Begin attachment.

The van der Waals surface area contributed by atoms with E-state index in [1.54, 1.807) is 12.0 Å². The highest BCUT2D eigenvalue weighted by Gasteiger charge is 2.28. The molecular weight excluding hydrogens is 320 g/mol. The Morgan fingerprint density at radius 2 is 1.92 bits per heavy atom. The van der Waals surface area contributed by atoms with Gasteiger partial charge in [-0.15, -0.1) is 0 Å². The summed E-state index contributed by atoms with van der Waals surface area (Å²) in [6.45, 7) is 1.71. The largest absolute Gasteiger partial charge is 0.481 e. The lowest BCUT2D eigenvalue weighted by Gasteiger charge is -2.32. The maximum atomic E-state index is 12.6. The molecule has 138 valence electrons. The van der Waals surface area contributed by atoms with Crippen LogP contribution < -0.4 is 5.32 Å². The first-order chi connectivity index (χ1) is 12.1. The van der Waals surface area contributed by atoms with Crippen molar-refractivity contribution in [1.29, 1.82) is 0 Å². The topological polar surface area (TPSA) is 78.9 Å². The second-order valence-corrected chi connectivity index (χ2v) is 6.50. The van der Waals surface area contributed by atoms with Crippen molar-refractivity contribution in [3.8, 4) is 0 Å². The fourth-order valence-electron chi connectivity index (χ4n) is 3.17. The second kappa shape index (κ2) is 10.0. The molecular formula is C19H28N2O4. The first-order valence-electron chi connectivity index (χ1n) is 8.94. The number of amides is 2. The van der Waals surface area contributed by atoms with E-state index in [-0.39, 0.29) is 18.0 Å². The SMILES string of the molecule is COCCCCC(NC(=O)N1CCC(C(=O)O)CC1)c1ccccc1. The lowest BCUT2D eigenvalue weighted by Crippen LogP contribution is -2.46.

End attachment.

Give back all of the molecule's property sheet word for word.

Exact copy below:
The van der Waals surface area contributed by atoms with E-state index in [1.54, 1.807) is 12.0 Å². The highest BCUT2D eigenvalue weighted by Gasteiger charge is 2.28. The molecular weight excluding hydrogens is 320 g/mol. The Morgan fingerprint density at radius 2 is 1.92 bits per heavy atom. The van der Waals surface area contributed by atoms with Gasteiger partial charge in [-0.15, -0.1) is 0 Å². The summed E-state index contributed by atoms with van der Waals surface area (Å²) in [6.45, 7) is 1.71. The largest absolute Gasteiger partial charge is 0.481 e. The lowest BCUT2D eigenvalue weighted by Gasteiger charge is -2.32. The maximum atomic E-state index is 12.6. The molecule has 138 valence electrons. The van der Waals surface area contributed by atoms with Crippen LogP contribution < -0.4 is 5.32 Å². The first-order chi connectivity index (χ1) is 12.1. The van der Waals surface area contributed by atoms with Crippen molar-refractivity contribution in [1.29, 1.82) is 0 Å². The topological polar surface area (TPSA) is 78.9 Å². The second-order valence-corrected chi connectivity index (χ2v) is 6.50. The van der Waals surface area contributed by atoms with Crippen molar-refractivity contribution in [3.8, 4) is 0 Å². The fourth-order valence-electron chi connectivity index (χ4n) is 3.17. The second kappa shape index (κ2) is 10.0. The molecular formula is C19H28N2O4. The first-order valence-electron chi connectivity index (χ1n) is 8.94. The number of amides is 2. The van der Waals surface area contributed by atoms with E-state index in [-0.39, 0.29) is 18.0 Å². The SMILES string of the molecule is COCCCCC(NC(=O)N1CCC(C(=O)O)CC1)c1ccccc1. The lowest BCUT2D eigenvalue weighted by Crippen LogP contribution is -2.46.